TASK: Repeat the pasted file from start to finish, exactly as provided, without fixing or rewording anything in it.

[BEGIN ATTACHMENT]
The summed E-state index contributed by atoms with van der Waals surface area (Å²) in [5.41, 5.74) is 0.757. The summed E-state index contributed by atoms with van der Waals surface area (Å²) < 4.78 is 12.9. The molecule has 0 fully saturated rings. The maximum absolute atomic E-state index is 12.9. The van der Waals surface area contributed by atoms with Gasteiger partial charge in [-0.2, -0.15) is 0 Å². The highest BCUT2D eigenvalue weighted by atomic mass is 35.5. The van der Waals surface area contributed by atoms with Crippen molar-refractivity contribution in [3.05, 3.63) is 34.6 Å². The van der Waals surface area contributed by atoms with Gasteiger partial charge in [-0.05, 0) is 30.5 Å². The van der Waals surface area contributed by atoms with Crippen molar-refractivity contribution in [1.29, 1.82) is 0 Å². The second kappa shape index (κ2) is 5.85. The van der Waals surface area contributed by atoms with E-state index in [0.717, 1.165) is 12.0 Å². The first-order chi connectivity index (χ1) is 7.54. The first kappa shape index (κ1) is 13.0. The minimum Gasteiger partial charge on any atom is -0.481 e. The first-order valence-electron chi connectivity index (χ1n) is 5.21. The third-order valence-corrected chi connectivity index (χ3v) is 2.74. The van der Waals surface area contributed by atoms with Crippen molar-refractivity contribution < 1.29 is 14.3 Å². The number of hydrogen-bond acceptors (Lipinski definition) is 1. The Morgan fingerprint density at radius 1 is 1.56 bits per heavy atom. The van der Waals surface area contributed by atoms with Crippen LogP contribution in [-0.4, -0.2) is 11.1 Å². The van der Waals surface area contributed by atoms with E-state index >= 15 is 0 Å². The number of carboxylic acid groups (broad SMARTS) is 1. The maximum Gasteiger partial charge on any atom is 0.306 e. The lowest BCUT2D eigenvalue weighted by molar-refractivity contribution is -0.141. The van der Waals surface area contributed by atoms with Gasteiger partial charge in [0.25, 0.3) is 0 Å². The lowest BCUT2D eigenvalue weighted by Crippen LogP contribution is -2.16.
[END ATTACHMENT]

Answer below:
The summed E-state index contributed by atoms with van der Waals surface area (Å²) in [5.41, 5.74) is 0.757. The summed E-state index contributed by atoms with van der Waals surface area (Å²) < 4.78 is 12.9. The molecule has 0 fully saturated rings. The maximum absolute atomic E-state index is 12.9. The van der Waals surface area contributed by atoms with Gasteiger partial charge in [-0.2, -0.15) is 0 Å². The highest BCUT2D eigenvalue weighted by atomic mass is 35.5. The van der Waals surface area contributed by atoms with Crippen molar-refractivity contribution in [3.05, 3.63) is 34.6 Å². The van der Waals surface area contributed by atoms with Gasteiger partial charge in [-0.05, 0) is 30.5 Å². The van der Waals surface area contributed by atoms with Crippen molar-refractivity contribution in [1.29, 1.82) is 0 Å². The second kappa shape index (κ2) is 5.85. The van der Waals surface area contributed by atoms with E-state index in [0.717, 1.165) is 12.0 Å². The first-order chi connectivity index (χ1) is 7.54. The first kappa shape index (κ1) is 13.0. The minimum Gasteiger partial charge on any atom is -0.481 e. The first-order valence-electron chi connectivity index (χ1n) is 5.21. The third-order valence-corrected chi connectivity index (χ3v) is 2.74. The van der Waals surface area contributed by atoms with Crippen molar-refractivity contribution < 1.29 is 14.3 Å². The number of hydrogen-bond acceptors (Lipinski definition) is 1. The Morgan fingerprint density at radius 1 is 1.56 bits per heavy atom. The van der Waals surface area contributed by atoms with Crippen LogP contribution in [-0.4, -0.2) is 11.1 Å². The van der Waals surface area contributed by atoms with E-state index >= 15 is 0 Å². The number of carboxylic acid groups (broad SMARTS) is 1. The maximum Gasteiger partial charge on any atom is 0.306 e. The lowest BCUT2D eigenvalue weighted by molar-refractivity contribution is -0.141. The van der Waals surface area contributed by atoms with Gasteiger partial charge in [0.25, 0.3) is 0 Å². The lowest BCUT2D eigenvalue weighted by Crippen LogP contribution is -2.16.